Gregory Charles Rivers, Actor

The Australian-born, Hong Kong actor speaks to us about his road to fame in the SAR.


I ended up being an actor with TVB for 20 years. They reluctantly hired me after my audition and I earned $300 a day. It was only after I complained twice about the low wages that they offered me a contract. I stayed with a friend’s father on Broadcast Drive, which was where TVB’s studio used to be and saw a job post for a Caucasian role in a drama series.

Caucasian roles in Chinese dramas are often a one dimensional character and you’re usually an accessory to the main actor. Roles that give the character dimension appeal to me the most. I had the chance to play these characters in Always Ready where I was a helicopter pilot and C.I.B Files where I was a police chief.

I like to watch American television where there is more of a story line. I pick up the skills from the actors and use it in my roles.

It all started when I was studying medicine at University in Australia. At first, I wanted to learn Chinese to show off then it became loving learning the language. I clicked with the students from Hong Kong and they introduced me to Cantopop.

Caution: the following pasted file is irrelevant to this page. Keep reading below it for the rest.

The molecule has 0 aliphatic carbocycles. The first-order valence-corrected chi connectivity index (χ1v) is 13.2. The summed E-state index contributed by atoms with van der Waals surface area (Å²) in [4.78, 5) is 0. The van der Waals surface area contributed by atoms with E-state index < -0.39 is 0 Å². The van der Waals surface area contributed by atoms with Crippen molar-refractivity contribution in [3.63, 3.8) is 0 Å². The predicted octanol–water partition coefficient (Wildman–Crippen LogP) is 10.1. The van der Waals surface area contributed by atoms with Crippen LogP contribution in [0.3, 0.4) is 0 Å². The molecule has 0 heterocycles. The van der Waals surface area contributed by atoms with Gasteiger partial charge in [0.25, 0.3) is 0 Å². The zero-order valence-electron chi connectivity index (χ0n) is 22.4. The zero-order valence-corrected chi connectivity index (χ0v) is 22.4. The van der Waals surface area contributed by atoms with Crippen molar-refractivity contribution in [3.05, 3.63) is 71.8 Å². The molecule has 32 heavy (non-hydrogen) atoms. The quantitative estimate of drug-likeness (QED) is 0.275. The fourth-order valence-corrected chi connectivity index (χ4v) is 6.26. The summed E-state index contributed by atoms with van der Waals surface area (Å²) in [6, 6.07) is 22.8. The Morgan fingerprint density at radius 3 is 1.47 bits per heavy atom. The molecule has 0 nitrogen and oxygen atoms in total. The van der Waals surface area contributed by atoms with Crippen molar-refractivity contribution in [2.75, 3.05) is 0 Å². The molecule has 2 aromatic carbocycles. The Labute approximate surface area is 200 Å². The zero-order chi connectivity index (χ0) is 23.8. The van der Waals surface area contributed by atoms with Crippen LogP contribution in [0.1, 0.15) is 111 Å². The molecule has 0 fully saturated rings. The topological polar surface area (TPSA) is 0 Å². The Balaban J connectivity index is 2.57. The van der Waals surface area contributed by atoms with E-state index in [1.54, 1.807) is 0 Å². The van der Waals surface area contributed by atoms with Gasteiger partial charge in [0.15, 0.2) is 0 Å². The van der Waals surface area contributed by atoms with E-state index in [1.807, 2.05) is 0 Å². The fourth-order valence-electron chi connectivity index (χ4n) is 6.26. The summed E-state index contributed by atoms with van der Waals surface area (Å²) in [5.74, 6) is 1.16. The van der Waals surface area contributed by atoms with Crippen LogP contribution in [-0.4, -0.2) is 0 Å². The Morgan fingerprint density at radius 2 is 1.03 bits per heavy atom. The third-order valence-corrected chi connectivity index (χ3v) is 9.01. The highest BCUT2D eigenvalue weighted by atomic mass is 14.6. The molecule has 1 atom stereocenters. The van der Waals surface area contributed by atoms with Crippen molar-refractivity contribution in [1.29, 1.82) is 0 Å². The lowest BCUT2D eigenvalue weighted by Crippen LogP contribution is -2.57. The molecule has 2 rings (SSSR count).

I was Cantopop superstar Leslie Cheung and Alan Tam’s driver when they toured in Australia. Meeting them had a great impact on me. I memorised song lyrics and participated in competitions in China town. I failed my exams in the third year of my degree and had to repeat subjects and that’s when I decided to buy a one way ticket to Hong Kong and moved May of 1987.

My wife and I moved to Clearwater Bay in the 2000s. We ended up really liking the area after visiting a friend. I grew up on a farm in Australia and I gained an affinity for animals from my father.

My wife and I have cared for 13 rescue dogs over the years in our 700 sq ft village house. We currently have six dogs, the others have passed away due to complications and illnesses. In the last month, we lost my wife’s favourite dog who I cared and watched over him when he fell ill.

I had no expectations when I moved to Hong Kong, only anticipation which is my approach to a lot of things. There’s a sense of adventure when you go from an Australian society to a Chinese society. You can miss out on so much if you cling onto just one culture.

Read about more amazing Sai Kung people here.